Health Tips
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Being pregnant is amazing. During the 40 weeks of the pregnancy calendar your body experiences incredible change. Read on to find out what to expect during the three stages of pregnancy (trimesters), plus, learn some good tips to keep you and your baby healthy.

Pregnancy Tips

1. First Trimester (weeks 1-12)
There’s a lot going on inside your body right now. Every bit of you is beginning to discover what it means to be pregnant. This can include:

- Extreme tiredness
- Morning sickness
- Tender or swollen breasts
- Food cravings
- Mood swings
- Weight gain

2. Second Trimester (weeks 13-28)
You may find this trimester easier than the first. As morning sickness and tiredness fade, your bump will begin to show more. Before long, you’ll feel your baby move. You’ll also experience:

- Aches in your back, tummy and groin
- Stretch marks
- Numb or tingling hands
- Slight swelling of the ankles, fingers and face

3. Third Trimester (weeks 29-40)
You’ll now have a football ball sized bump. You’ll feel discomfort as your baby presses against your organs. As well as the need to go to the toilet more often, you also notice:

- Shortness of breath
- More pronounced swelling of the ankles, fingers and face (If this becomes extreme, contact your health care professional immediately)
- Tender breasts, which may leak a watery pre-milk fluid (colostrum)
- Trouble sleeping

##Top tips to prevent illness during pregnancy
Don’t ignore your body’s changes – a little person is growing inside you. Use these pregnancy tips to make some changes too:

- Go to bed earlier and get more sleep (while you can!).

- Eat a healthy nutritious diet.

- Avoid unpasteurised dairy products, mouldy cheeses, cold meats and soft boiled eggs which can carry bacteria. Consult your doctor for a full list of foods to avoid.

- Take folic acid supplements until your 12th week of pregnancy to help prevent your baby being born with harmful conditions such as spina bifida.

- Avoid cat faeces as it can contain an organism that causes toxoplasmosis (an infection that, in severe cases, can cause serious eye and brain damage to the baby).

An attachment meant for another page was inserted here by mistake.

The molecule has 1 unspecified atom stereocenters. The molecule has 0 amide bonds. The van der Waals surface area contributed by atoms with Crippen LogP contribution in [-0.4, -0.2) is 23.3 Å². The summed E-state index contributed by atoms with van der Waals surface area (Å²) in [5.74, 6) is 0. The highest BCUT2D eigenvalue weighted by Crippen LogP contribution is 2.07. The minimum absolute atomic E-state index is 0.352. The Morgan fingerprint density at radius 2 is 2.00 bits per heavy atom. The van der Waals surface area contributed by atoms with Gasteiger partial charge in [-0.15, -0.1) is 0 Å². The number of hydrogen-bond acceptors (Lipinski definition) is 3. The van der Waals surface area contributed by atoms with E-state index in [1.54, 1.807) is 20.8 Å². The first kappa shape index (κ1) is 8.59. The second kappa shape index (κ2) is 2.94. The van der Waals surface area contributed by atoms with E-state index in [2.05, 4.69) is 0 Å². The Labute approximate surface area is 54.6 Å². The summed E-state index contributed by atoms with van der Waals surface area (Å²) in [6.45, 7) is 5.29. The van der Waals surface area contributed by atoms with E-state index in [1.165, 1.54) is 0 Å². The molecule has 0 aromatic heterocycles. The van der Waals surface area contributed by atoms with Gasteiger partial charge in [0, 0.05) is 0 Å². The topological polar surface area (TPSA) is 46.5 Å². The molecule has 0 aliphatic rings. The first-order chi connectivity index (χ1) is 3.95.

- Clean and disinfect commonly touched surfaces around the home Dettol Hygiene Liquid or

- Dettol Antiseptic Liquid which kill 99.9% of germs

- Wash your hands often with soap and water.

- In case water is not readily available, use Dettol Wipes to disinfect your hands

Wherever you are on the pregnancy calender, enjoy it – the time will fly.

Hypertension during pregnancy can be a problem for both baby and the mother. Thus it is of utmost importance that during pregnancy a good health should be maintained along with controlled blood pressure and cholesterol levels. With an increase in multiple births and women of older age the risk of hypertension during pregnancy has increased. But if proper care is taken it can be avoided.

Types of Pregnancy Hypertension:

There are three prominent forms of hypertension that can be seen during pregnancy. The pregnant ladies should be aware of the same. These are:

- Preeclampsia - This is the most common and serious hypertension during pregnancy. This hypertension can only be controlled by delivering the fetus which usually involves complications like death of the mother or child. This occurs 20 weeks after pregnancy.

- Gestational Hypertension - This form is only prevalent during pregnancy and is not a problem for the mother or baby after delivery. This usually occurs in the last leg of the pregnancy

- Chronic Hypertension - This form forms either prior to the pregnancy or before 20 weeks of the pregnancy.

Management of Pregnancy Hypertension:

Hypertension during pregnancy can be handled by the following:

- In case of severe hypertension, blood pressure medication should be continued during pregnancy

- If you are on ACE inhibitor-type medication, then the medication is changed to one that is even safe for the baby

- Your doctor might like to monitor you daily and can advise hospitalization for a few days

- If medication is missed, it might lead to uncontrolled life-threatening hypertension. Thus the medication should not be missed at any time

- In case of mild hypertension and absence of other diseases like diabetes and kidney disorders, the doctor might stop the medication or reduce the dose. Also, being off medicine does not cause any problem in mild hypertension.

- Irrespective of the hypertension being mild or severe, the prenatal appointments should not be missed, so that the doctor can monitor you and the baby. If any problems, like rise in blood pressure, poor fetal growth, and signs of preeclampsia can be spotted and steps can be taken for the same.

- In case there is some form of hypertension present the prenatal visits and lab tests will be more